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The American Revolution was an Inevitable Event

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America’s War of Independence was a political and military struggle among the thirteen American colonies and England. Since the British defeated the French and their Indian allies in the French and Indian War, the result was British control over much of North America. This was had cost England a great deal of money and Parliament decided it was time for the colonies to pay a share for their own defense. The movement to resist the new imperial policies, a movement for which many people would die for, was thus at the same time democratic and conservative. It was a movement to conserve liberties Americans believe they already possessed. While it would be hard to point to any one event that singularly led to the revolution, there is no doubt that the American view that they were entitled to full democratic rights of Englishmen, while the British view that the American colonies were just colonies to be used and exploited in whatever way best suited Great Britain, insured the war was inevitable.

The American Revolution could have been avoided. England exposed harsh acts and taxes on the colonists without the citizen’s consent and the effect was that they fought back. If the money-hungry Parliament members had noticed that they had neglected them for so long; peaceful negotiations would have been possible. Parliament could have done this, or the colonies could have abided by England’s acts and cooperated peacefully. With England’s tradition of salutary neglect, resentment from the colonies should have been expected.

One basic principle, American’s truly believed, was the right of people to be taxed only with their own consent. The clamor about “representation” made little sense to the English. According to them, they represented the interests of the whole nation, not particular individuals. This English theory shows when in 1764 the British for the first time imposed a series of taxes designed specifically to raise revenue from the colonies. This tax became known as the Sugar Act. One of its major components was the raising of the tariff on sugar. The British, led by Prime Minister George Greenville, felt that the colonists should share some of the continued burdens of sustaining British troops in the colonies. Colonial protests and riots forced the British to scale back the tariffs.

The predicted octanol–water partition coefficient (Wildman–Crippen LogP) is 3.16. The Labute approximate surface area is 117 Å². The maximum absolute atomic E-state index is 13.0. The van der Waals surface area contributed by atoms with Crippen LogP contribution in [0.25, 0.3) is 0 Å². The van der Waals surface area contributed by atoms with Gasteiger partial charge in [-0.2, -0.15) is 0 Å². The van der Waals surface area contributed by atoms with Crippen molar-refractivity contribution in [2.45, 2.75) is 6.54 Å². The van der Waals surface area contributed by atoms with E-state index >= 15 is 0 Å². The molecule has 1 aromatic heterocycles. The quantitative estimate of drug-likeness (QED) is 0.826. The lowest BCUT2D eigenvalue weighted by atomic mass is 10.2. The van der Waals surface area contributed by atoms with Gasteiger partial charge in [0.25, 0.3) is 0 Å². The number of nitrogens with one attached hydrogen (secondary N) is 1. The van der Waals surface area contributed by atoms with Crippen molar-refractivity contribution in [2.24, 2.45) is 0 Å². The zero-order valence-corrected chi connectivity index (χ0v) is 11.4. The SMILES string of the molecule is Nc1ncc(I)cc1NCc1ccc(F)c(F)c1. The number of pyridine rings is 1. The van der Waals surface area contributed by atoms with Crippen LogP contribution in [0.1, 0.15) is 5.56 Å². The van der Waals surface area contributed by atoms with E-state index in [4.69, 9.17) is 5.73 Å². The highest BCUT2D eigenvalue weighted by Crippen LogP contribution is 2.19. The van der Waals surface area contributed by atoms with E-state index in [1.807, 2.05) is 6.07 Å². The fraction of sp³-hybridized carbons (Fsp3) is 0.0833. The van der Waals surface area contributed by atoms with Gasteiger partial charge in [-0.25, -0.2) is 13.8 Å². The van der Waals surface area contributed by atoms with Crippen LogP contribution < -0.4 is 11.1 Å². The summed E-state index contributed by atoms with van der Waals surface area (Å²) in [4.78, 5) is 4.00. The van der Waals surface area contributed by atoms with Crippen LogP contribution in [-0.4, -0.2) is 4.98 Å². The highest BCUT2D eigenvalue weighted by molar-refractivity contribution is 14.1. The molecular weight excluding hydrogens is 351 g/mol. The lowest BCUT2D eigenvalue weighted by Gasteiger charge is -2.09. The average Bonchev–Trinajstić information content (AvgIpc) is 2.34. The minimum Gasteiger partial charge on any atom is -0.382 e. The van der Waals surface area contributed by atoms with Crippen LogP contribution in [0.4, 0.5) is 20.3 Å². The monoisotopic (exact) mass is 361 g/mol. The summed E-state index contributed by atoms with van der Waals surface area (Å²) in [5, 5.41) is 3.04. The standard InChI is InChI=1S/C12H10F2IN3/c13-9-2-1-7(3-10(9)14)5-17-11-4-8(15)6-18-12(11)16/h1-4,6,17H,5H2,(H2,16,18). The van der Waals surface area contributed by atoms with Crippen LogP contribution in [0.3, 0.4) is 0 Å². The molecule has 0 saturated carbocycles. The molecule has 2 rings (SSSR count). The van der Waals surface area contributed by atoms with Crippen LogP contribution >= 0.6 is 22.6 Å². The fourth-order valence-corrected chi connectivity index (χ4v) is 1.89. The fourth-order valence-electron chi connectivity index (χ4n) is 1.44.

In 1765, a Stamp Act was enacted. It imposed taxes on all legal documents. The colonists responded with vocal protests. Not only did these taxes hurt their pocketbooks, but they were highly visible. The protests, which began developing new slogans, such as “No taxation without representation” were becoming more frequent. Many colonies agreed not to import any British goods until the Stamp Act was repealed. One of the American reactions to the Stamp Act was the creation of a secret organization throughout the colonies, known as the Son’s of Liberty. They resolved to force stamp agents to resign from their posts. The Townsend Acts imposed new taxes on lead, paint, glass, and tea imported by colonists. The New York Legislature was also suspended. The most tangible colonial protest to the Townshed Acts was the revival of an agreement not import British goods. Within a year importation from Britain dropped in ½.

In response to colonial protest and increasing attacks on colonial officials, England dispatched 4,000 troops to restore order in Boston. The daily contact between British soldiers and colonists served to worsen relations. An armed clash between the British and the colonists was almost inevitable from the moment British troops were introduced in Boston. On March 5, 1770, a crowd of 60 towns people surrounded British sentries guarding the customs house. They began pelting snowballs and rocks at them and the soldiers shot eleven people, five were killed. In 1773, with the issue of the Tea Act, the East India Company was granted a virtual monopoly on the importation of tea. In protest, a group of Boston citizens disguised as Indians boarded a ship and dumped 342 chests of tea into the Boston Harbor. This is known as the Boston Tea Party. Parliament responded with the Intolerable Acts. Accused colonists would be tried in England, American homes were forced to host British troops, and the Boston Harbor was closed.

This revolution actually began in the colonists minds long before the first shot was fired. After almost every single Act was passed from England, the colonists responded with some form of protest. The early Americans knew that they would probably never fall under this strict British rule, so they wanted their freedom. All of the colonists rebellion against the British rule contributed to an even greater wanting to govern themselves under their own nation. After years of “salutary neglect,” the new policies were, of course, unwelcome. England and America’s differences, which came to seem irreconcilable, propelled them into a war that would change history forever. The policies and acts the British so suddenly burdened the colonists with lead to the American Revolution which, in the beginning, was inevitable.

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